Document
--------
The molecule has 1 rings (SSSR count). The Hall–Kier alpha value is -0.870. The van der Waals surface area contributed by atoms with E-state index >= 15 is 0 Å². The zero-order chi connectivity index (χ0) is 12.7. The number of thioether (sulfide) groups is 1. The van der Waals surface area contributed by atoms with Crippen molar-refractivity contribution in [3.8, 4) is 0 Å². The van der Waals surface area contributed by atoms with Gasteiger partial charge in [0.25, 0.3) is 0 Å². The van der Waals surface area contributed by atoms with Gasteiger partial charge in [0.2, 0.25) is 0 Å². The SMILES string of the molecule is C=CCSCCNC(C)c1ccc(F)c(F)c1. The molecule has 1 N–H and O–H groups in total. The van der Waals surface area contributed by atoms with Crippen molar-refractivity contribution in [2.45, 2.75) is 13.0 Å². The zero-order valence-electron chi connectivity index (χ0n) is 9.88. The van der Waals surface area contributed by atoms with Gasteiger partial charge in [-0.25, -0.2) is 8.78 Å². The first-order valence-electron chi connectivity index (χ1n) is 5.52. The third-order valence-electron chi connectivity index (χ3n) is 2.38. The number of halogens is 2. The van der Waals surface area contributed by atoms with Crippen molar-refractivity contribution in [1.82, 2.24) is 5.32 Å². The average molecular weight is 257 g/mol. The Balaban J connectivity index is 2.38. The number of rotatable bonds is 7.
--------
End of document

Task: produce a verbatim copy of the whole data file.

The molecule has 1 rings (SSSR count). The Hall–Kier alpha value is -0.870. The van der Waals surface area contributed by atoms with E-state index >= 15 is 0 Å². The zero-order chi connectivity index (χ0) is 12.7. The number of thioether (sulfide) groups is 1. The van der Waals surface area contributed by atoms with Crippen molar-refractivity contribution in [3.8, 4) is 0 Å². The van der Waals surface area contributed by atoms with Gasteiger partial charge in [0.25, 0.3) is 0 Å². The van der Waals surface area contributed by atoms with Gasteiger partial charge in [0.2, 0.25) is 0 Å². The SMILES string of the molecule is C=CCSCCNC(C)c1ccc(F)c(F)c1. The molecule has 1 N–H and O–H groups in total. The van der Waals surface area contributed by atoms with Crippen molar-refractivity contribution in [2.45, 2.75) is 13.0 Å². The zero-order valence-electron chi connectivity index (χ0n) is 9.88. The van der Waals surface area contributed by atoms with Gasteiger partial charge in [-0.25, -0.2) is 8.78 Å². The first-order valence-electron chi connectivity index (χ1n) is 5.52. The third-order valence-electron chi connectivity index (χ3n) is 2.38. The number of halogens is 2. The van der Waals surface area contributed by atoms with Crippen molar-refractivity contribution in [1.82, 2.24) is 5.32 Å². The average molecular weight is 257 g/mol. The Balaban J connectivity index is 2.38. The number of rotatable bonds is 7.